Each of these records may be insignificant or significant depending on the current problems that the person is suffering from. Thus, it becomes imperative that these records be available, arranged, and be clinically relevant to provide a summary of the various clinical events in the life of a person. An Electronic Health Record (EHR) is a collection of various medical records that get generated during any clinical encounter or events. With rise of self-care and homecare devices and systems, meaningful healthcare data get generated 24×7 and also have long-term clinical relevance.

The purpose of collecting medical records, as much as possible, are manifold – better and evidence based care, increasingly accurate and faster diagnosis that translates into better treatment at lower costs of care, avoid repeating unnecessary investigations, robust analytics including predictive analytics to support personalized care, improved health policy decisions based on better understanding of the underlying issues, etc., all translating into improved personal and public health. Without standards, a lifelong medical record is simply not possible, as different records from different sources spread across ~80+ years potentially needs to be brought meaningfully together. To achieve this, a set of pre-defined standards for information capture, storage, retrieval, exchange, and analytics that includes images, clinical codes and data is imperative.


This document provides a structured overview of the key EHR standards with respect to Indian healthcare system. For every aspect of data/information that is part of any healthcare record system has been addressed with a short guideline regarding implementation included. Various non-related recommendations from previous edition have been removed to better streamline the set of standards selected and achieve harmony among them.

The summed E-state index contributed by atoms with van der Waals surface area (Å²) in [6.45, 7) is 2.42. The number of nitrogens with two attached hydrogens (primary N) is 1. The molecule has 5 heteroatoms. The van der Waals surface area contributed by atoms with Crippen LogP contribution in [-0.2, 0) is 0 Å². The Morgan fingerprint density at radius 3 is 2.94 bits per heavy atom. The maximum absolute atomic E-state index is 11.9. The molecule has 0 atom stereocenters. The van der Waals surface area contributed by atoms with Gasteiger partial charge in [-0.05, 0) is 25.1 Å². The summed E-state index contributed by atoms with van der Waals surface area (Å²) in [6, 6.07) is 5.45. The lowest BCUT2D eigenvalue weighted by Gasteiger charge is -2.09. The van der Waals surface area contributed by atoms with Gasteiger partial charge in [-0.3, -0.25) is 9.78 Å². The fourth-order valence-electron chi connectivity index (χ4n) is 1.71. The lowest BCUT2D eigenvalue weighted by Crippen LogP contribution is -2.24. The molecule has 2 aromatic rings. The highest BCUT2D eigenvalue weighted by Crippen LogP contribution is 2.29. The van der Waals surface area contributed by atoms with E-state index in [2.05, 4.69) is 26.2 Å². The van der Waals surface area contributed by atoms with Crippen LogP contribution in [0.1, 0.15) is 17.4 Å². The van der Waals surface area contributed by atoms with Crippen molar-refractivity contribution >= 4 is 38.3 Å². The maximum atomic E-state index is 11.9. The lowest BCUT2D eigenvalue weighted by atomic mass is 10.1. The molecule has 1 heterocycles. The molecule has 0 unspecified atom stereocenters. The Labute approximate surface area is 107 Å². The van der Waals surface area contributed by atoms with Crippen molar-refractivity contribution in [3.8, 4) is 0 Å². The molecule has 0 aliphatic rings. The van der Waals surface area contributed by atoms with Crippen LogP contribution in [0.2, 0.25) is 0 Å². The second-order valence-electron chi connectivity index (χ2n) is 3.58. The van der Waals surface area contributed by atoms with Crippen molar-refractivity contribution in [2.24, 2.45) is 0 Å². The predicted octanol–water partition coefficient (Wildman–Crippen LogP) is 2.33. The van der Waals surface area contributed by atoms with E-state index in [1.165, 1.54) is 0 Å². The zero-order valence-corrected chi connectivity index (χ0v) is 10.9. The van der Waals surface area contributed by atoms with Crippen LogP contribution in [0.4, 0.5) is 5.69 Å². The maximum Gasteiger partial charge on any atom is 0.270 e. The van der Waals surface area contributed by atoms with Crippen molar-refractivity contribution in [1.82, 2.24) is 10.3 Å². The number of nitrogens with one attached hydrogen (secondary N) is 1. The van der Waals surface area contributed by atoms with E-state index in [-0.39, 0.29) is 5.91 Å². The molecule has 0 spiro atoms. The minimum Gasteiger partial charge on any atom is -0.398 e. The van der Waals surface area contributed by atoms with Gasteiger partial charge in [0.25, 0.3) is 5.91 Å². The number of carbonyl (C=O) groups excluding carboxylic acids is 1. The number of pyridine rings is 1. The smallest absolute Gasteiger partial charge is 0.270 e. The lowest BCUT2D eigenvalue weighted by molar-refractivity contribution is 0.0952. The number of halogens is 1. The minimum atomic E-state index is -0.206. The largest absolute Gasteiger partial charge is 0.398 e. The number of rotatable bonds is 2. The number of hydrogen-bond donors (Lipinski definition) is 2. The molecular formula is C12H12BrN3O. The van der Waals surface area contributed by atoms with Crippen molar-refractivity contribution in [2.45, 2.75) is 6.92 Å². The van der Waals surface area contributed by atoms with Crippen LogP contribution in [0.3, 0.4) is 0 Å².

A detailed recommendation on the interoperability and standards, clinical informatics standards, data ownership, privacy and security aspects, and the various coding systems are given. The set of standards given in earlier edition has been updated with their latest versions as we move towards a better implementation. LOOKING AHEAD This document is a continuation of its earlier version, but in many ways reflects our growing confidence in path correctly chosen earlier – set of international and proven standards focused towards syntactic and semantic interoperability.

The idea that any person in India can go to any health service provider/practitioner, any diagnostic center or any pharmacy and yet be able to access and have fully integrated and always available health records in an electronic format is not only empowering but also vision for efficient 21st century healthcare delivery. In conclusion, it must be reiterated that these standards cannot be considered either in isolation or as “etched in stone for all eternity”. These will need to undergo periodic review and update as necessary. Hence, this document must be a “living document”.